“We are manufacturing company and we have lots of heavy machines. Some of these machines require major maintenance works and overhauling after some time – some of them after 3 years, or 5 years.

In some cases we need to replace some components of the machines after few years.

The question is whether we should make a provision for major overhauling and replacement of components when we buy the machines, because we know at the time of purchase that we will have to spend some money to continue operating the machine in the future.”

Answer: No.

Very good and very common question.

My short answer is – no, you should not make any provision, because it’s the wrong pill.

Instead, you should do something else.

Let me break it down.

Why shouldn’t you make any provision?

First, let’s go back to the basic rules about recognizing a provision.

You should recognize a provision only if:

  1. There is a present obligation as a result of a past event – this is called the obligating event),
  2. The payment (outflow of economic benefits) is probable (‘more likely than not’), and
  3. The amount can be estimated reliably

I understand that you easily meet the condition n. 2 and n. 3, because the payment is probable and maybe you can estimate the amount quite reliably.

But, there is NO obligating past event, is there?

Just ask yourself a question: Can you avoid the obligation to pay with some future actions?

In this case, yes, you can.

How is that possible?

Well, the company can still decide to sell the machine without making the repairs first. Or abandon the production and scrap the machines.

I know I know – it’s not your intention, but the point is that – no, there is no past event, because you are not obliged to pay for the future repairs.

When I was an auditor, I audited a small airline that performed major overhauling of the aircraft every 3 or 4 years or so, and the airline booked one quarter of assumed cost for overhauling in the cost of an asset and as a provision.

It was completely wrong and we proposed major adjustment in the financial statements to remove this provision as there was no past event.

How to treat the cost for major overhauling?

So what to do instead?

Well, in the case of major overhauling, you should try to:

  • Identify the cost of assumed overhauling, and
  • Depreciate it separately as a component.


Example: Major overhauling

Let’s say that the asset’s total cost is 1 000 CU and its useful life is 20 years.

After 4 years, you will need to perform major overhauling with assumed cost of 100.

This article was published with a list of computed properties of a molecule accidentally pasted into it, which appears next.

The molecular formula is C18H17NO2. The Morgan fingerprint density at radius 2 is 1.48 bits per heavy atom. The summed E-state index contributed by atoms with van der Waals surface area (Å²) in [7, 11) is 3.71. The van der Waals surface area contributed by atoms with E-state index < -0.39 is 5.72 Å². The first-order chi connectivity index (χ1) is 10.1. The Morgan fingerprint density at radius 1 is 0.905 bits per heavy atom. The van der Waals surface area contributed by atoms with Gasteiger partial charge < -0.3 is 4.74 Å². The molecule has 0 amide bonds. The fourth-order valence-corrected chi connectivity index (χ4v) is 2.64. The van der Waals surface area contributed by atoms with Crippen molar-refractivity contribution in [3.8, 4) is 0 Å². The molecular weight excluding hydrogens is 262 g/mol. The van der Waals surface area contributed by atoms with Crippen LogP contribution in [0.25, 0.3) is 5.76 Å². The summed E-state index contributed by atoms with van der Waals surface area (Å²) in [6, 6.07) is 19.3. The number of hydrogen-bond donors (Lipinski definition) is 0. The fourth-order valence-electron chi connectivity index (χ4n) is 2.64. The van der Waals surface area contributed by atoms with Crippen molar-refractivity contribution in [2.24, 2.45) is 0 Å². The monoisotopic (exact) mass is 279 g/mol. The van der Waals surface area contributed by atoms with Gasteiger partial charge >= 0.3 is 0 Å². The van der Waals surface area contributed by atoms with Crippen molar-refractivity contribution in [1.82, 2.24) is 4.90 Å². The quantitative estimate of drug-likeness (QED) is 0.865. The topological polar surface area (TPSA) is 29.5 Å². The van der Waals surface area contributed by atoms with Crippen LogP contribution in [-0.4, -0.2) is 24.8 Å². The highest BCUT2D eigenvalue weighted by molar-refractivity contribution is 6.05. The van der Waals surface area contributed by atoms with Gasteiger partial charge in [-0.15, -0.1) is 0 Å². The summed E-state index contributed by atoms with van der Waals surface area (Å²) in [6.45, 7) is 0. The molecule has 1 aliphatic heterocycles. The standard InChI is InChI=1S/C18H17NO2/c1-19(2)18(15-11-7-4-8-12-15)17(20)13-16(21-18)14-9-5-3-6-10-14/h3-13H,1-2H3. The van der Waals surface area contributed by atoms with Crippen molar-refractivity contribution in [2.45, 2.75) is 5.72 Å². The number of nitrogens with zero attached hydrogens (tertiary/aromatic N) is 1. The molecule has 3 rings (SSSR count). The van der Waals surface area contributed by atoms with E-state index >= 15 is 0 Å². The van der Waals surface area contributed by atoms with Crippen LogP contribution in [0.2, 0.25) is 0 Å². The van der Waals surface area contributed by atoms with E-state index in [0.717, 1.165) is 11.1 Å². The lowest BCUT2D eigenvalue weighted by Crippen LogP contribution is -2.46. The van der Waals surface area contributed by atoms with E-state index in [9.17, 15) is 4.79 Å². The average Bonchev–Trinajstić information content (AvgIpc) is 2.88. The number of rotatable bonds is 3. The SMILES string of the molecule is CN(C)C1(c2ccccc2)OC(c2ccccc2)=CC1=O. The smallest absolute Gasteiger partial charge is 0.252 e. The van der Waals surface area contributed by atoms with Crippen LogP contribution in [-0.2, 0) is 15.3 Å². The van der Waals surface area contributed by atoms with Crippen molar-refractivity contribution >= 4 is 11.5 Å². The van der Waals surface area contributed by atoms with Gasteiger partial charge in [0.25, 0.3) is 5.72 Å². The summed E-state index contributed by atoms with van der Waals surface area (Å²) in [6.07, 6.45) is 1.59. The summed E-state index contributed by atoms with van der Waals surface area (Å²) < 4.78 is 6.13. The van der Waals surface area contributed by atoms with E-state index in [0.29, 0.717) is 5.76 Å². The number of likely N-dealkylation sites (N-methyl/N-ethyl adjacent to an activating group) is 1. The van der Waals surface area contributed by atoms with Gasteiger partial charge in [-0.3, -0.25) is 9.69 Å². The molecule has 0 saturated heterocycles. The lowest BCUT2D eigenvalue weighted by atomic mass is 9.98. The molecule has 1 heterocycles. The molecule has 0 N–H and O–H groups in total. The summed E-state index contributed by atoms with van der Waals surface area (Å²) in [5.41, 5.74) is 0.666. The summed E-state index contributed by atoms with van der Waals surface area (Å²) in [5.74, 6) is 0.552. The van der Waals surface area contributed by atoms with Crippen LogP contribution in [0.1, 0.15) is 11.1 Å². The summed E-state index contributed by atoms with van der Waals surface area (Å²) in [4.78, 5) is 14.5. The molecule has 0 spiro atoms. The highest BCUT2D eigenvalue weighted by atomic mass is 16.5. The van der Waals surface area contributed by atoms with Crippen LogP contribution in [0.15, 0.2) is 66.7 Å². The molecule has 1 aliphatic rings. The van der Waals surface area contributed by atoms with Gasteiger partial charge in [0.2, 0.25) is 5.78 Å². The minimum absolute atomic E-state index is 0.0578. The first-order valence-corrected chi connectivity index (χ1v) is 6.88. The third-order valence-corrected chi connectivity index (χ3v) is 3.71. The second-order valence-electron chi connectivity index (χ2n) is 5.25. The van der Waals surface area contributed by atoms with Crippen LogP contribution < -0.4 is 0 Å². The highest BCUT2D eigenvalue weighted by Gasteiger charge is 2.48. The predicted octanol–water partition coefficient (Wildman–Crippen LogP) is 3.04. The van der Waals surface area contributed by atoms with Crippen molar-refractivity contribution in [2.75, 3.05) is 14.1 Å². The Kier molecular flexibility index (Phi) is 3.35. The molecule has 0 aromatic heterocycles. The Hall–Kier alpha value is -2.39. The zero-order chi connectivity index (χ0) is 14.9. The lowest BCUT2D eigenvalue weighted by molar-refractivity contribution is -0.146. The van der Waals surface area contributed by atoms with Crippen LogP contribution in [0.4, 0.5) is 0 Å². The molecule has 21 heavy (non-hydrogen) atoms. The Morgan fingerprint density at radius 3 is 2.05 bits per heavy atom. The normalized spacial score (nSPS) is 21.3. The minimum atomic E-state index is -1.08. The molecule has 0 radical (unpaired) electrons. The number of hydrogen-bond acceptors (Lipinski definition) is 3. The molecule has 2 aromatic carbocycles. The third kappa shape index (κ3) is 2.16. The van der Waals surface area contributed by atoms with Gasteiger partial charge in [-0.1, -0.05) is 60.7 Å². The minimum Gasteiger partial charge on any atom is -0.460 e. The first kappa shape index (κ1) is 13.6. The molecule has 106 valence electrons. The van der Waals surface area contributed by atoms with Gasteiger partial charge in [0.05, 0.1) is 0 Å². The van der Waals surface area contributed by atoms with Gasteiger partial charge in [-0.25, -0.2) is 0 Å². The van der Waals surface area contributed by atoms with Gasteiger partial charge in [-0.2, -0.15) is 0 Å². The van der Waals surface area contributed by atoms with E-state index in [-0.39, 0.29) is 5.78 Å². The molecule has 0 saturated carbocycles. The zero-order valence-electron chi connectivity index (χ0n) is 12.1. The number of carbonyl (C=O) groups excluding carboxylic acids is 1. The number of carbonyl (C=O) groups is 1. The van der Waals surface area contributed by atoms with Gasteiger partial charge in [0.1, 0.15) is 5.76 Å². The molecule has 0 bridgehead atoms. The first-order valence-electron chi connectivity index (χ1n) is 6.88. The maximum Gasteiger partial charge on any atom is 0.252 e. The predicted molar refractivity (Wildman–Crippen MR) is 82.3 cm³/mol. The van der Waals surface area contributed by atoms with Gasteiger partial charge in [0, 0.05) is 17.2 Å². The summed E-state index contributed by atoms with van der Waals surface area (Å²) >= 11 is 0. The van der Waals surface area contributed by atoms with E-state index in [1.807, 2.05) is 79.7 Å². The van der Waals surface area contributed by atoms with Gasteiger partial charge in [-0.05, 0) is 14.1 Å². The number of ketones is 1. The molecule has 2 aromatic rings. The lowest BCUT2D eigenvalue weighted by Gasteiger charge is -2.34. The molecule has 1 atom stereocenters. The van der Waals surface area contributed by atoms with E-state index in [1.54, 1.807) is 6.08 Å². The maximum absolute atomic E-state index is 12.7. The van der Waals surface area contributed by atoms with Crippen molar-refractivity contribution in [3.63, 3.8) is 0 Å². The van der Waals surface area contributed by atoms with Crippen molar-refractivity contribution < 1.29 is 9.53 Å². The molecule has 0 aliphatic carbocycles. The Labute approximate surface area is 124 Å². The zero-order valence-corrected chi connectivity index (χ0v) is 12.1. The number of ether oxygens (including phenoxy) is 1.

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Thus you will simply recognize an asset as:

  • Debit PPE: CU 1 000, and
  • Credit suppliers 1 000 (if you purchased on credit from your suppliers).

This is it – you do NOT recognize a provision for major overhauling of 100.

Instead, you would depreciate the aircraft in 2 separate components:

  1. The amount of 100 related to the overhauling over 4 years, so at straight-line depreciation method, it is 25 per year,
  2. The remaining amount of 900 (1 000 less 100) is depreciated over aircraft’s useful life of 20 years, which is 45 per year.

So, the total depreciation charge is 25 plus 45 = 70.

After 4 years, you need to make major overhauling and you spend CU 100. You book it as:

  • Debit PPE – aircraft: CU 100
  • Credit suppliers: CU 100

Again, you will depreciate the cost of 100 over next 4 years until the next major overhauling.

Now, what should you do if the overhauling is performed earlier than assumed?

Let’s say that instead of 4 years, an airline decided to perform overhauling after 3 years.

No problem.

In this case, you need to derecognize any remaining carrying amount of previous overhauling.

After 3 years, you would depreciate 3*25 = 75 and the remaining carrying amount of previous overhauling is 25.

You simply book it as:

  • Debit Profit or loss: CU 25,
  • Credit PPE – aircraft: CU 25


What about the parts that need replacement?

It’s the same principle as we apply with major overhauling.

You need to depreciate the components separately over shorter useful life.

The standard IAS 16 illustrates it on an aircraft and its seats – the seats might require replacement a few times over the life of the airplane, so you might need to depreciate them separately.

What does it all practically mean?

Some big assets, like aircraft, furnaces and big machinery might have lots of components that require separate depreciation.

The reason is that many components of the same asset have different useful lives.

Also, when you acquire such an asset with major components, I’d like to warn you about the directly attributable cost.

It is necessary to allocate a part of these costs to each or at least some of separate components, but it requires careful judgment.

For example, when you buy a machine for 10 000 CU and the transportation expenses are 1 000, then the total cost of an asset is 11 000.

Imagine that the separate component with shorter useful life costs 2 000. So, you should not just depreciate 2 000 separately.

You should allocate some of the transportation expenses to that component.


It is on your judgment, for example – allocate by the weight of component and the whole machine when allocating transport.

You can use different allocation method for different types of expenses.

Any questions or comments? Have your word below this article – thank you!